In China, pinyin is only used to introduce new characters, so students know how to pronounce them. Native speakers do not rely on it to learn to talk.

Chinese schools in Hong Kong cannot offer Chinese as a foreign language, because the vast majority of students are Chinese.
Yes and how about foreign students? We are not talking about China (pardon me, I know HK is part of China but I mean Mainland China) or native Chinese speakers here. The article was talking about non-native speakers of Cantonese Chinese. Even if the foreigners and especially Westerners were learning Mandarin, they would need some help with pronunciation by learning Pinyin. Believe me, I studied four years of Mandarin in an American high school and took Cantonese lessons using the Yale System while studying abroad in Hong Kong years ago. Romanization is very helpful for foreigners unfamiliar with the tonal systems of Chinese languages.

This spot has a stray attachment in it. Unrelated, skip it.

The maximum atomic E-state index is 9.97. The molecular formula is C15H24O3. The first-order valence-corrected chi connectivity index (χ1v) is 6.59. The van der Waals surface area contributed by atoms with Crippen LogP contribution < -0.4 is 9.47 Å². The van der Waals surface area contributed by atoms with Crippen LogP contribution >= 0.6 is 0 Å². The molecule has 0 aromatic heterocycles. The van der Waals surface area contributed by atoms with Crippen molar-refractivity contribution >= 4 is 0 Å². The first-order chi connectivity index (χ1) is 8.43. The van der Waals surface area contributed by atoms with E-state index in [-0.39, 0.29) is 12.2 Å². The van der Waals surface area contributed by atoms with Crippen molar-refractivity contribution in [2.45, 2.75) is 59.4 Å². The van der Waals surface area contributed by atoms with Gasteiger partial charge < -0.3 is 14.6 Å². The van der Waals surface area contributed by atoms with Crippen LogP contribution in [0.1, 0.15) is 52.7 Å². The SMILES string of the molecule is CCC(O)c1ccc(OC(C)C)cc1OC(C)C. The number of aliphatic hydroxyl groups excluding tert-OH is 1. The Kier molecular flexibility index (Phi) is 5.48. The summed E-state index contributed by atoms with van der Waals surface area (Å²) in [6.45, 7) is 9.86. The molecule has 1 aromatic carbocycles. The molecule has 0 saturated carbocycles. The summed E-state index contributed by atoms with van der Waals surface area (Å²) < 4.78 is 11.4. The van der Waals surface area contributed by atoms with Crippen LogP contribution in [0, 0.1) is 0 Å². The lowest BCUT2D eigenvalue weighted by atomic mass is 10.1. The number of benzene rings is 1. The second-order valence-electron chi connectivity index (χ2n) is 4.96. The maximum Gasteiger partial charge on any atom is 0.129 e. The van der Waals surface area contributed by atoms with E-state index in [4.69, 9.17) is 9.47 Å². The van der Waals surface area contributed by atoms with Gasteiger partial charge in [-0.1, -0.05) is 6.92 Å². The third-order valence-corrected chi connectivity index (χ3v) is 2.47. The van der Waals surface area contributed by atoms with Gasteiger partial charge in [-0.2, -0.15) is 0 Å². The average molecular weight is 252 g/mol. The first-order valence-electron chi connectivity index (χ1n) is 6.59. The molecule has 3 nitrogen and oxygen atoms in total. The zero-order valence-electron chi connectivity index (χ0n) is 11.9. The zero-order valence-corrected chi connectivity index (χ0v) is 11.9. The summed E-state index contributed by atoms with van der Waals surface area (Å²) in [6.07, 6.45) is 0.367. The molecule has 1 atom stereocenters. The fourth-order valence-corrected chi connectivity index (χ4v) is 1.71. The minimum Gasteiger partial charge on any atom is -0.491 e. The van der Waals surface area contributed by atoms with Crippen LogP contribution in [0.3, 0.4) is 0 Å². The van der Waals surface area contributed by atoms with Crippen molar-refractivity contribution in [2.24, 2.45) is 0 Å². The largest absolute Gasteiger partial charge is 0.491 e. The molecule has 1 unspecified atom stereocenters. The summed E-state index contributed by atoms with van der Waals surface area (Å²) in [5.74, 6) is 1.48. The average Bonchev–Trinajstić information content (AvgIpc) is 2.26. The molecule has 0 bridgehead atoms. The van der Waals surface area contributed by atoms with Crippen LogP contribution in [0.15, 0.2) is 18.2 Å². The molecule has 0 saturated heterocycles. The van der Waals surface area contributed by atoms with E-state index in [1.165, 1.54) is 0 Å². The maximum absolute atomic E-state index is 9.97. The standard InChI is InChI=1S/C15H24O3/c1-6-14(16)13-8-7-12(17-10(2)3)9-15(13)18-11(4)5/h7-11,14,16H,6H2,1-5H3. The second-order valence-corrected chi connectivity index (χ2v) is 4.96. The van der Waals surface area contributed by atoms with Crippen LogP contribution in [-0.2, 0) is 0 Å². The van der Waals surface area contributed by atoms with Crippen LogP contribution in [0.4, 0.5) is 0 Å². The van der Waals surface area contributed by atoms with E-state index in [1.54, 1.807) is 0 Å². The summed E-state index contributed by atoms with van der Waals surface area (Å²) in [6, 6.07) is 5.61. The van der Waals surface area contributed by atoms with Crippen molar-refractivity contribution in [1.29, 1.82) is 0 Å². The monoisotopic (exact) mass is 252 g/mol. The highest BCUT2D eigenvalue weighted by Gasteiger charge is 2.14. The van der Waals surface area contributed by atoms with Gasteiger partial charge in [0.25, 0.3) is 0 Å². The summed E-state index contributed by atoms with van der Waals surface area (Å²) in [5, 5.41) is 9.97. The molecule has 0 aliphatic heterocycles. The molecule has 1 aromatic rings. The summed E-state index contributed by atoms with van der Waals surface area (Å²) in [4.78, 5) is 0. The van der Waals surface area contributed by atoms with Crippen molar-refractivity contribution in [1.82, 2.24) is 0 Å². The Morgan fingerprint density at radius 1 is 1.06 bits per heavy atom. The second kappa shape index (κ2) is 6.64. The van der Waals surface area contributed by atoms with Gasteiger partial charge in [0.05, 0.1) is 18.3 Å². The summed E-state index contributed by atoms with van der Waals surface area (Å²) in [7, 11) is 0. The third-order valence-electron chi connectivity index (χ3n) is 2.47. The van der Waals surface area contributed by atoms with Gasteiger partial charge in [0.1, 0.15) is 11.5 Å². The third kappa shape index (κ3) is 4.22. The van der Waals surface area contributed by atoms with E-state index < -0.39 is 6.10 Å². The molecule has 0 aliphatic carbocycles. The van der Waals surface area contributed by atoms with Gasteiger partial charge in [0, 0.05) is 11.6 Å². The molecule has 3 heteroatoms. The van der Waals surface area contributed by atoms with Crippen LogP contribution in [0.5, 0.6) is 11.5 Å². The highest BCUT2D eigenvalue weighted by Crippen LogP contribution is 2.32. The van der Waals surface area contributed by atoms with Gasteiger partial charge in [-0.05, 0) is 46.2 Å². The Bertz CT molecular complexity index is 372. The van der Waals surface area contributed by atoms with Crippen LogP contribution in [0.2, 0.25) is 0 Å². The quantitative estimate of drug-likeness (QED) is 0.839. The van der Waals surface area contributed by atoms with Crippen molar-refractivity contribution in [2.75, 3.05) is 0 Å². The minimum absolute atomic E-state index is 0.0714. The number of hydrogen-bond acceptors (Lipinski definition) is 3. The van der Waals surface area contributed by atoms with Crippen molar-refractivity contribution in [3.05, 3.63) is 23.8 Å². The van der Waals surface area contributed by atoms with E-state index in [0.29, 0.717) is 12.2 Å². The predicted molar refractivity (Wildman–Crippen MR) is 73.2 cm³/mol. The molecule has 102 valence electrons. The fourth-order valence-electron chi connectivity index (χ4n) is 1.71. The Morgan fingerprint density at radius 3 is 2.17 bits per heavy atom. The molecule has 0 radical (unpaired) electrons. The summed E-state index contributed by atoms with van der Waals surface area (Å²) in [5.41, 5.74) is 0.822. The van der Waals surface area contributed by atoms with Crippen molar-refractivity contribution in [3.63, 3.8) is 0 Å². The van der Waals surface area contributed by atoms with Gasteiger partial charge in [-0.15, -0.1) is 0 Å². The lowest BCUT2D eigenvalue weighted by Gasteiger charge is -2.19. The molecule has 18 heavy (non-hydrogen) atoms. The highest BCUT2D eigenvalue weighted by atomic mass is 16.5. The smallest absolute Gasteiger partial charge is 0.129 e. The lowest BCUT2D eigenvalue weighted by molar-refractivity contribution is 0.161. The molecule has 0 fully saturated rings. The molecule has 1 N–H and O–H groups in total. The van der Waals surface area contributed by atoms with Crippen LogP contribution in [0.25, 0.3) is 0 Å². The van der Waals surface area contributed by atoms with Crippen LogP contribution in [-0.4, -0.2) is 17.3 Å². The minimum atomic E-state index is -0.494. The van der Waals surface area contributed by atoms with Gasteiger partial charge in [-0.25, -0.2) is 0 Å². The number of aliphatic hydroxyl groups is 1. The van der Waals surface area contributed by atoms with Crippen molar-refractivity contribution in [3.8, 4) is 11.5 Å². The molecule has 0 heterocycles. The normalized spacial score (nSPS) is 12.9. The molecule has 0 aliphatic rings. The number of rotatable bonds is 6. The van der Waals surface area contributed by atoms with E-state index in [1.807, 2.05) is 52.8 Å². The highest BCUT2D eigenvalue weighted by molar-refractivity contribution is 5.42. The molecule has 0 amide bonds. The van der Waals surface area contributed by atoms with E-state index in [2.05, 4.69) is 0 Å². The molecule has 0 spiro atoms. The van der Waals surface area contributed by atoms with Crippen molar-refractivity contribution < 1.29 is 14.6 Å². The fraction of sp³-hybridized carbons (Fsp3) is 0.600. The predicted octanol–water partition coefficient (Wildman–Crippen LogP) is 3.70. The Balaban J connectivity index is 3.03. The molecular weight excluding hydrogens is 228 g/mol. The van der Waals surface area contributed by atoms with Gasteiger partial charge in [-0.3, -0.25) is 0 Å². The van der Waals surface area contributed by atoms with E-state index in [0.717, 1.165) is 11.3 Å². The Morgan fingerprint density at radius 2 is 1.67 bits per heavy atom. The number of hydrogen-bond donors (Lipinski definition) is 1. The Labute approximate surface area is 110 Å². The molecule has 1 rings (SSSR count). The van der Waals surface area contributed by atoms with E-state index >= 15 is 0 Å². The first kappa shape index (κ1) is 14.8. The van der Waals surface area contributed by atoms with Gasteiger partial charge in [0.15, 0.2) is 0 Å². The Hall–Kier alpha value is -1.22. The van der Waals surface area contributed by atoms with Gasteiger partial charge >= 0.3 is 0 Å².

While I was in Hong Kong, media sources like the SCMP and interaction with locals educated me about the drawbacks of local education in Hong Kong. You are absolutely right that local Cantonese schools do not offer Cantonese as a foreign language because most students are already Cantonese. And so for a foreigner, you'd either have to attend English schools which are likely more competitive to get into or private/international schools which are expensive and not affordable to everyone or try to sink or swim in a local school. The article I linked says it all, not every foreigner or ethnic minority attends private or international schools and those that do not often struggle. My question is, how come in the decade and a half since I first discovered this has Hong Kong's education bureau still failed to resolve this issue. What are they doing differently to improve this situation? Are they trying hard enough? They spent a large sum of money on this issue already which lends believe that they do have concern and so why is this still an issue?